Masking odour when regrouping rabbit does: Effect on aggression, stress and lesions.

Andrist, C A; Bigler, L; Würbel, Hanno; Roth, B A (2014). Masking odour when regrouping rabbit does: Effect on aggression, stress and lesions. Livestock science, 170, pp. 150-157. Elsevier 10.1016/j.livsci.2014.10.017

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Regrouping female rabbits (Oryctolagus cuniculus) in group housing systems is a common management practice in Swiss rabbit breeding which may, however, induce agonistic interactions resulting in social stress and severe lesions. On farms using artificial insemination, does are usually kept singly for 12 days after parturition to avoid pseudopregnancy and fighting for nests. The integration of new group members usually occurs after this isolation phase. This study was conducted with 128 gravid does of the Hycole hybrid, housed in pens covering a floor area of 5.7 m2 that was bedded with straw and furnished with elevated areas, hiding places and eight compartments with nest boxes. In the experiment, the fur of 16 groups of 8 does each was sprayed with either alcohol or vinegar to mask the pre-existing group odours, or with water (control groups) shortly before regrouping. Lesion scores, stress parameters (body temperature and blood glucose level) and behaviour were assessed before and after the isolation phase. Effects of treatment and time on all collected parameters were analysed using mixed models. On the second day after regrouping 43% of the does showed new lesions. In the first five days after regrouping, new lesions occurred in 60% of the does; 32% had severe lesions. After regrouping, more agonistic interactions were observed and body temperature and blood glucose levels were higher than before regrouping (P<0.001 each). Body temperature increased less in groups treated with vinegar compared to the other two treatments on the first day after regrouping (P=0.017). In all other parameters no influence of the treatment with alcohol or vinegar was found. These findings suggest that masking the group odours with alcohol or vinegar had little effect on lesions, stress and agonistic interactions. Therefore, alternative management procedures need to be developed to reduce lesions and stress caused by aggressive behaviour.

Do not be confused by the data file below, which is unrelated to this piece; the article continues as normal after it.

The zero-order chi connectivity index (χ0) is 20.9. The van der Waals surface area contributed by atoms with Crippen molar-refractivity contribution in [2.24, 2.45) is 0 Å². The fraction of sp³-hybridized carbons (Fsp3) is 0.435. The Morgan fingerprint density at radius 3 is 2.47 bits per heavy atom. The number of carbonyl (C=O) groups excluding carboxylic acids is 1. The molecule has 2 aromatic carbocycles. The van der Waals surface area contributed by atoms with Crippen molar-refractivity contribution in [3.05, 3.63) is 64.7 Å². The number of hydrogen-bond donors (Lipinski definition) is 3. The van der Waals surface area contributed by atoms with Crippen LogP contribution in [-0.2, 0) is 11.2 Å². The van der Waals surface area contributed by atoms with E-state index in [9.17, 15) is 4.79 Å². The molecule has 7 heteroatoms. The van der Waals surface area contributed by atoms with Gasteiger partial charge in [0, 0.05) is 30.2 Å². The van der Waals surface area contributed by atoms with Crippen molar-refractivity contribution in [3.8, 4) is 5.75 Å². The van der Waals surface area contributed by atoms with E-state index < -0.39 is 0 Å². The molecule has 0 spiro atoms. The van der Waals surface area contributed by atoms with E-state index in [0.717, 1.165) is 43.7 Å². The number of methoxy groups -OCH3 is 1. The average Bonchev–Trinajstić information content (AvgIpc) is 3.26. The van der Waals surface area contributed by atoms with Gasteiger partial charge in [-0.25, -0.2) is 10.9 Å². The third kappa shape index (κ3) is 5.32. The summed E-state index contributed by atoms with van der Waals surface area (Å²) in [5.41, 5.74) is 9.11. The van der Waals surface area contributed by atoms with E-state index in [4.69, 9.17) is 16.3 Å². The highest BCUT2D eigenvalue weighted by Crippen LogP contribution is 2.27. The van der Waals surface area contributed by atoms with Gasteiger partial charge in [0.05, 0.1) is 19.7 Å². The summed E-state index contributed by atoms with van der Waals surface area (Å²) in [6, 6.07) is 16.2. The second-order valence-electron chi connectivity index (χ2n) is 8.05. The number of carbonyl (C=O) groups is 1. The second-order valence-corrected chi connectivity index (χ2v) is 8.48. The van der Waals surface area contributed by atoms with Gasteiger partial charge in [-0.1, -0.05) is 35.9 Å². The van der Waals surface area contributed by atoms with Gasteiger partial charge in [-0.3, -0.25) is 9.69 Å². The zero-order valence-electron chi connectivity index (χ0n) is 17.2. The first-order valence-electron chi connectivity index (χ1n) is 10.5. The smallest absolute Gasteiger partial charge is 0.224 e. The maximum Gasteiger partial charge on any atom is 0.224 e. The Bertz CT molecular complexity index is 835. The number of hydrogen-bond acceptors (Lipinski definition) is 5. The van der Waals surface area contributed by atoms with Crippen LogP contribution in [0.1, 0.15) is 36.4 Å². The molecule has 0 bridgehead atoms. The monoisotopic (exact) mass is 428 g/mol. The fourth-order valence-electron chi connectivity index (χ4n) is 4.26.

Item Type:

Journal Article (Original Article)

Division/Institute:

05 Veterinary Medicine > Department of Clinical Research and Veterinary Public Health (DCR-VPH) > Veterinary Public Health Institute > Animal Welfare Division
05 Veterinary Medicine > Department of Clinical Research and Veterinary Public Health (DCR-VPH)

UniBE Contributor:

Würbel, Hanno

ISSN:

1871-1413

Publisher:

Elsevier

Language:

English

Submitter:

Jeremy Davidson Bailoo

Date Deposited:

11 Jul 2016 12:22

Last Modified:

11 Jul 2016 12:22

Publisher DOI:

10.1016/j.livsci.2014.10.017

BORIS DOI:

10.7892/boris.82655

URI:

https://boris.unibe.ch/id/eprint/82655

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